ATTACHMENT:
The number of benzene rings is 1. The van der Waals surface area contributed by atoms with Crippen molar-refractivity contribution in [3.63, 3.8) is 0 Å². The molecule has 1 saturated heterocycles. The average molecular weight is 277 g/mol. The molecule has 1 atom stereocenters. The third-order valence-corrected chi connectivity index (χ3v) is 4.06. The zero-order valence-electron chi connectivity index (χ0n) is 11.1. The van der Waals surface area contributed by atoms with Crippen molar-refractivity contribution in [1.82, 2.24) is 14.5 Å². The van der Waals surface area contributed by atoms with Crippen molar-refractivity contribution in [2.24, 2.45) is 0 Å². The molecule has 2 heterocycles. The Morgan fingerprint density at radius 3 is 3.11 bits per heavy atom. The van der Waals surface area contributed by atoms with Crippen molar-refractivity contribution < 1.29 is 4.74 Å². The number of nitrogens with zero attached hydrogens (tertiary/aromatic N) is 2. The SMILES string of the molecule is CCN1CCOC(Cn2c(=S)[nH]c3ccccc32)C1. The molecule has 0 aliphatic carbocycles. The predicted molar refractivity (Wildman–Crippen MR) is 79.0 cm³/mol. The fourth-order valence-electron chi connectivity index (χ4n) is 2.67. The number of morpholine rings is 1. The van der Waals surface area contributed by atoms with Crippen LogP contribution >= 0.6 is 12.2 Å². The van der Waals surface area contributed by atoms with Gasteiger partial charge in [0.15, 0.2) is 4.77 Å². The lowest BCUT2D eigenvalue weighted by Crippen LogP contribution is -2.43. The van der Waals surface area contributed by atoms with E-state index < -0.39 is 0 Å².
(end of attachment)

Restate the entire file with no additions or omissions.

The number of benzene rings is 1. The van der Waals surface area contributed by atoms with Crippen molar-refractivity contribution in [3.63, 3.8) is 0 Å². The molecule has 1 saturated heterocycles. The average molecular weight is 277 g/mol. The molecule has 1 atom stereocenters. The third-order valence-corrected chi connectivity index (χ3v) is 4.06. The zero-order valence-electron chi connectivity index (χ0n) is 11.1. The van der Waals surface area contributed by atoms with Crippen molar-refractivity contribution in [1.82, 2.24) is 14.5 Å². The van der Waals surface area contributed by atoms with Crippen molar-refractivity contribution in [2.24, 2.45) is 0 Å². The molecule has 2 heterocycles. The Morgan fingerprint density at radius 3 is 3.11 bits per heavy atom. The van der Waals surface area contributed by atoms with Crippen molar-refractivity contribution < 1.29 is 4.74 Å². The number of nitrogens with zero attached hydrogens (tertiary/aromatic N) is 2. The SMILES string of the molecule is CCN1CCOC(Cn2c(=S)[nH]c3ccccc32)C1. The molecule has 0 aliphatic carbocycles. The predicted molar refractivity (Wildman–Crippen MR) is 79.0 cm³/mol. The fourth-order valence-electron chi connectivity index (χ4n) is 2.67. The number of morpholine rings is 1. The van der Waals surface area contributed by atoms with Crippen LogP contribution >= 0.6 is 12.2 Å². The van der Waals surface area contributed by atoms with Gasteiger partial charge in [0.15, 0.2) is 4.77 Å². The lowest BCUT2D eigenvalue weighted by Crippen LogP contribution is -2.43. The van der Waals surface area contributed by atoms with E-state index < -0.39 is 0 Å².